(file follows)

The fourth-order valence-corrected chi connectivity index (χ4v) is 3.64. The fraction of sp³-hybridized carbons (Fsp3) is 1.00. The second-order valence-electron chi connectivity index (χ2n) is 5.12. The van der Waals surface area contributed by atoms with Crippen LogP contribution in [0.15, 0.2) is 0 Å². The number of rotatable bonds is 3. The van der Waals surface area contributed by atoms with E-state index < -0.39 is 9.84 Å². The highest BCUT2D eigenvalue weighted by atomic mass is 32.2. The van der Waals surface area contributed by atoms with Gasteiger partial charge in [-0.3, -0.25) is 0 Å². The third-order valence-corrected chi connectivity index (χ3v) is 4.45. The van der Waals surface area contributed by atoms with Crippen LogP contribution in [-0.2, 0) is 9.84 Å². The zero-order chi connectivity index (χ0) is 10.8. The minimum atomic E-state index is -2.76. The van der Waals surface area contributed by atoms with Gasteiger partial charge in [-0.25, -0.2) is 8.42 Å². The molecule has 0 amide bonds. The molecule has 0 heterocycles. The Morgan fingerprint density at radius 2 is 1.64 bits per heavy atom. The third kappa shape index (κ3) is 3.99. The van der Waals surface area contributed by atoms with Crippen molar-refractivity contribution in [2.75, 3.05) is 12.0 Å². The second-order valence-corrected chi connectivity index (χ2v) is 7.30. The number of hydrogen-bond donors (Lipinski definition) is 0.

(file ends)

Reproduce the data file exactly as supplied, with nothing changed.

The fourth-order valence-corrected chi connectivity index (χ4v) is 3.64. The fraction of sp³-hybridized carbons (Fsp3) is 1.00. The second-order valence-electron chi connectivity index (χ2n) is 5.12. The van der Waals surface area contributed by atoms with Crippen LogP contribution in [0.15, 0.2) is 0 Å². The number of rotatable bonds is 3. The van der Waals surface area contributed by atoms with E-state index < -0.39 is 9.84 Å². The highest BCUT2D eigenvalue weighted by atomic mass is 32.2. The van der Waals surface area contributed by atoms with Gasteiger partial charge in [-0.3, -0.25) is 0 Å². The third-order valence-corrected chi connectivity index (χ3v) is 4.45. The van der Waals surface area contributed by atoms with Crippen LogP contribution in [-0.2, 0) is 9.84 Å². The zero-order chi connectivity index (χ0) is 10.8. The minimum atomic E-state index is -2.76. The van der Waals surface area contributed by atoms with Gasteiger partial charge in [-0.25, -0.2) is 8.42 Å². The molecule has 0 amide bonds. The molecule has 0 heterocycles. The Morgan fingerprint density at radius 2 is 1.64 bits per heavy atom. The third kappa shape index (κ3) is 3.99. The van der Waals surface area contributed by atoms with Crippen molar-refractivity contribution in [2.75, 3.05) is 12.0 Å². The second-order valence-corrected chi connectivity index (χ2v) is 7.30. The number of hydrogen-bond donors (Lipinski definition) is 0.